ADHD and Relationships: This Is How to Make Things Work

adhd and relationships

Do you have ADHD or a romantic relationship with somebody who does? If so, you probably know that it can put a strain on even the strongest of couples bonds.

Are you sometimes left feeling frustrated by this disorder’s interference in your daily life? You aren’t alone. Millions of Americans have been diagnosed with ADHD, and today there are more resources than ever to help you and your partner cope.

When it comes to ADHD and relationships, there’s no one solution that’s guaranteed to help. In this article, we’ll share some helpful tips and strategies for you to experiment with until you find a few that work.

Keep reading to learn more!

ADHD and Relationships

ADHD and romantic relationships can be a tricky combination. This is especially true for partners who are unfamiliar with the common symptoms of adult ADHD. So, reading this article is an important first step!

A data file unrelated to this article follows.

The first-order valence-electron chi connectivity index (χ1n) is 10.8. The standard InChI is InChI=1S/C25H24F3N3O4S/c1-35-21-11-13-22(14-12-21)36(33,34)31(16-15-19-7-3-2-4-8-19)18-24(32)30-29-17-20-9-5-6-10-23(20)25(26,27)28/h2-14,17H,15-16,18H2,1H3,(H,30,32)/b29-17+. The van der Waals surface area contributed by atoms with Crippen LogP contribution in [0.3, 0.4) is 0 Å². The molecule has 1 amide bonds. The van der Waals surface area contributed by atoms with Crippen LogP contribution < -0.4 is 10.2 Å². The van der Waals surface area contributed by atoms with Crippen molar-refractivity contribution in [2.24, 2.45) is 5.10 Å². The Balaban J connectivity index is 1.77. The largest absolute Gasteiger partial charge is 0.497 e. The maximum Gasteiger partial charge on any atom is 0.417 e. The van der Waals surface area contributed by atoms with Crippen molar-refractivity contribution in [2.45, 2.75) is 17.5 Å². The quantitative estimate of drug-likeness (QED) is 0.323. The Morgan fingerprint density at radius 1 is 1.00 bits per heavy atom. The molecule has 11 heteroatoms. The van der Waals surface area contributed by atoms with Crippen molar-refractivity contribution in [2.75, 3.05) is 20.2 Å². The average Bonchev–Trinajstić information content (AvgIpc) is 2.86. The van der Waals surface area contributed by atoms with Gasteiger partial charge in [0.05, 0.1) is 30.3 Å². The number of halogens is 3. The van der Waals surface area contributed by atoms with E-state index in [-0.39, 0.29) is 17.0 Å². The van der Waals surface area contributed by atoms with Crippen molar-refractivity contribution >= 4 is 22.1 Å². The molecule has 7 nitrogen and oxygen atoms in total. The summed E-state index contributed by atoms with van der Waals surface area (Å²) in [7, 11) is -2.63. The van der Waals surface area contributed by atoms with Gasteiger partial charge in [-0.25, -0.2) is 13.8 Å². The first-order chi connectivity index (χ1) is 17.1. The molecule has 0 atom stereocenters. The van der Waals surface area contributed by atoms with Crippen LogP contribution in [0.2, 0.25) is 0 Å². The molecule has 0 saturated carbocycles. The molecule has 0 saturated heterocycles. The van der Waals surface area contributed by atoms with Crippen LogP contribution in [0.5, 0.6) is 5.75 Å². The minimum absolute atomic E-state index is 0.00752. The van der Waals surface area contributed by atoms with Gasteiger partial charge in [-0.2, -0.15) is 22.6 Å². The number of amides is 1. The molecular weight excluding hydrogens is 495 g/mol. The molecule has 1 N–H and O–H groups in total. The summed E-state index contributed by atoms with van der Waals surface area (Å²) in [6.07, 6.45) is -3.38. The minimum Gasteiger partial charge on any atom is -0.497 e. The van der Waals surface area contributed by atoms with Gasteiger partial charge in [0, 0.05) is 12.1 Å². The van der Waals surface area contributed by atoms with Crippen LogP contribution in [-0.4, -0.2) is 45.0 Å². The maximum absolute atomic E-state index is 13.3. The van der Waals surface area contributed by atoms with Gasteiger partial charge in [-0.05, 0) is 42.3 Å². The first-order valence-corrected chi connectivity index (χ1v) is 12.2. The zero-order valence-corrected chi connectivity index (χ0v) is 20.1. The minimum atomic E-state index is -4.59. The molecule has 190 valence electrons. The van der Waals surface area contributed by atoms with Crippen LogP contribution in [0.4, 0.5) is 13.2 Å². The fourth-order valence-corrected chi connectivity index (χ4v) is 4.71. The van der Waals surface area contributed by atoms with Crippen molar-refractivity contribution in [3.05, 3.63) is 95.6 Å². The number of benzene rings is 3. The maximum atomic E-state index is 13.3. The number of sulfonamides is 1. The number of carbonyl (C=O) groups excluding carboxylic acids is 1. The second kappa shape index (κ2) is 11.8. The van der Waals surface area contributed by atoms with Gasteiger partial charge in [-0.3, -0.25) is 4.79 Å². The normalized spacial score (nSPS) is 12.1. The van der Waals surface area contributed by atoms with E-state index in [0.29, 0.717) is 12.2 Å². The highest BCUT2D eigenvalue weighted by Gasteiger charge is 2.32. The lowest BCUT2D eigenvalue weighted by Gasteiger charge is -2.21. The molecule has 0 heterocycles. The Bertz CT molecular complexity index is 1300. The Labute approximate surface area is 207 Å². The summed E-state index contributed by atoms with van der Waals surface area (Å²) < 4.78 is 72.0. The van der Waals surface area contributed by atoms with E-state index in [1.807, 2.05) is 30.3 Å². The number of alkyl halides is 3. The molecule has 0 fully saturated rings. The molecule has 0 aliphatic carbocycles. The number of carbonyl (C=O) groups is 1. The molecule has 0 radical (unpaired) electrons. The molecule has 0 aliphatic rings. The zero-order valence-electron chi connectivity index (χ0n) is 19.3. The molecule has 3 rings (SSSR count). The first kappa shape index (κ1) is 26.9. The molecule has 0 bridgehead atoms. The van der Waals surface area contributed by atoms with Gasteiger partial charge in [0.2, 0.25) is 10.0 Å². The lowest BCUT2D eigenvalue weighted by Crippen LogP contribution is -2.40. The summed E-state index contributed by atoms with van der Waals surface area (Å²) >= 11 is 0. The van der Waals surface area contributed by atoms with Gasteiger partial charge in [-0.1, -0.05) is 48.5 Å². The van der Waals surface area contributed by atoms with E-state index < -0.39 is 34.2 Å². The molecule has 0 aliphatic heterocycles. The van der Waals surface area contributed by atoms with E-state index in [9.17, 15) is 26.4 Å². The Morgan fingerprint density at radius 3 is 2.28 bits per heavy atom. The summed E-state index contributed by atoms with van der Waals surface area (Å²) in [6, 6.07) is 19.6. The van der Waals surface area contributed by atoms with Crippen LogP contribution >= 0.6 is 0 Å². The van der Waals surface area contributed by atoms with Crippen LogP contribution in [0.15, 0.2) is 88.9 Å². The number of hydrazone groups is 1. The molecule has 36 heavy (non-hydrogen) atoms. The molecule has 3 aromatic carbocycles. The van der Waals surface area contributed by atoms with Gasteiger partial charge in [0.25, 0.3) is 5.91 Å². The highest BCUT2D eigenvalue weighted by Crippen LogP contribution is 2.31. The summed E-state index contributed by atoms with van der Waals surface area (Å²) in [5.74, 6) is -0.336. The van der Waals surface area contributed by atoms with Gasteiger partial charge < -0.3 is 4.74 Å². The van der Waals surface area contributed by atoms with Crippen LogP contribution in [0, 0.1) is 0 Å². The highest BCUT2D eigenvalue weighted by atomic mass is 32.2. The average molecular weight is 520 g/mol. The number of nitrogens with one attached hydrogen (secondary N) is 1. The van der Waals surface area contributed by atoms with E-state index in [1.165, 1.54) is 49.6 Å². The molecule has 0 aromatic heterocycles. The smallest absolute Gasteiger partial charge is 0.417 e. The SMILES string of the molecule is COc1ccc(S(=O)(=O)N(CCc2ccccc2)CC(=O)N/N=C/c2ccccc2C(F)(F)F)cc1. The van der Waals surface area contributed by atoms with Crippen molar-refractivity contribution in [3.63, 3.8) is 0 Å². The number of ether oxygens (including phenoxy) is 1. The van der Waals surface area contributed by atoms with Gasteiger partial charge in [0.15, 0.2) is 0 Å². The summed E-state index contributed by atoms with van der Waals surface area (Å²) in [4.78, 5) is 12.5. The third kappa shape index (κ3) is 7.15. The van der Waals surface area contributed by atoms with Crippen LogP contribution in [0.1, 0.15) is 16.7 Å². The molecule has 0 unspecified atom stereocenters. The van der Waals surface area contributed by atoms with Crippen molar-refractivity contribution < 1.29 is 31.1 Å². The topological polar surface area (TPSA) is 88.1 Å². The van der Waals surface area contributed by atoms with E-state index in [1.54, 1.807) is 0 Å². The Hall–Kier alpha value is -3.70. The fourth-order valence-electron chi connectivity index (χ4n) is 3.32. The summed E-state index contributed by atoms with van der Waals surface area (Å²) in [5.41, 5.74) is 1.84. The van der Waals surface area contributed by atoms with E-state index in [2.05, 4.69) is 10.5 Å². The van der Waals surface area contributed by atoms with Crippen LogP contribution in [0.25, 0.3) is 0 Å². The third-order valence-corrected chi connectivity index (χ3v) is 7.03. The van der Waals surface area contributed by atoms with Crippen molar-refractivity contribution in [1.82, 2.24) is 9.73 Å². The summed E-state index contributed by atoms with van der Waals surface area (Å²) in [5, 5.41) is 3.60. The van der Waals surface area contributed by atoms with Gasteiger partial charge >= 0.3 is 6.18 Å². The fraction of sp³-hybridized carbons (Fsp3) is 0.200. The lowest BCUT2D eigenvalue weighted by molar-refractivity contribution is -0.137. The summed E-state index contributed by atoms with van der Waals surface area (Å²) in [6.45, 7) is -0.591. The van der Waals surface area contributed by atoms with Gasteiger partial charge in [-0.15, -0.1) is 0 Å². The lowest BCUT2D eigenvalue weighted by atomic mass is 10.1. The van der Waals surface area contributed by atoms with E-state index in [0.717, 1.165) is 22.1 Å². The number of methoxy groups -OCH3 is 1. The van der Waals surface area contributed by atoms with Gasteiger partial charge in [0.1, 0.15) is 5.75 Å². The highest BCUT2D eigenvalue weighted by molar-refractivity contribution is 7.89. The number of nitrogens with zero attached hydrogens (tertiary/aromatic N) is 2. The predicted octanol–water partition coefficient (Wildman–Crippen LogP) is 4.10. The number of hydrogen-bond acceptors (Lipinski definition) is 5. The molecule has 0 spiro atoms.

Once you are able to recognise and address typical and sometimes frustrating behaviors like distractibility, disorganization, and impulsivity, you can begin working together on solutions for better communication and teamwork.

If you are a single person living with ADHD, you can use these tips to build your next healthy romantic relationship from the ground up. You might also consider joining an online dating community where you’ll meet a support network of other singles facing the same challenges as you.

Know the Symptoms

ADHD is defined as a persistent pattern of inattention and or hyperactivity and impulsivity that interferes with daily life. In relationships, these symptoms can manifest in a variety of ways.

Forgetfulness and Inattention 

People living with ADHD often lose focus or “zone out” during conversations. This can leave their partner feeling like they haven’t been heard.

And, even when they are paying attention, people with ADHD might still forget what was discussed. This might make them seem mindless, unreliable, or incapable.

Inattention can also lead to making agreements that are later forgotten, eventually leading to frustration and even resentment.


Many adults with ADHD experience difficulty organizing their homes. They might also struggle with completing everyday tasks like cleaning, often leading to household chaos.

This can cause high-stress levels for those living with someone with ADHD. And, it can lead to resentment and frustration for others who might feel that they are forced to pick up the slack or live in a hectic and cluttered environment.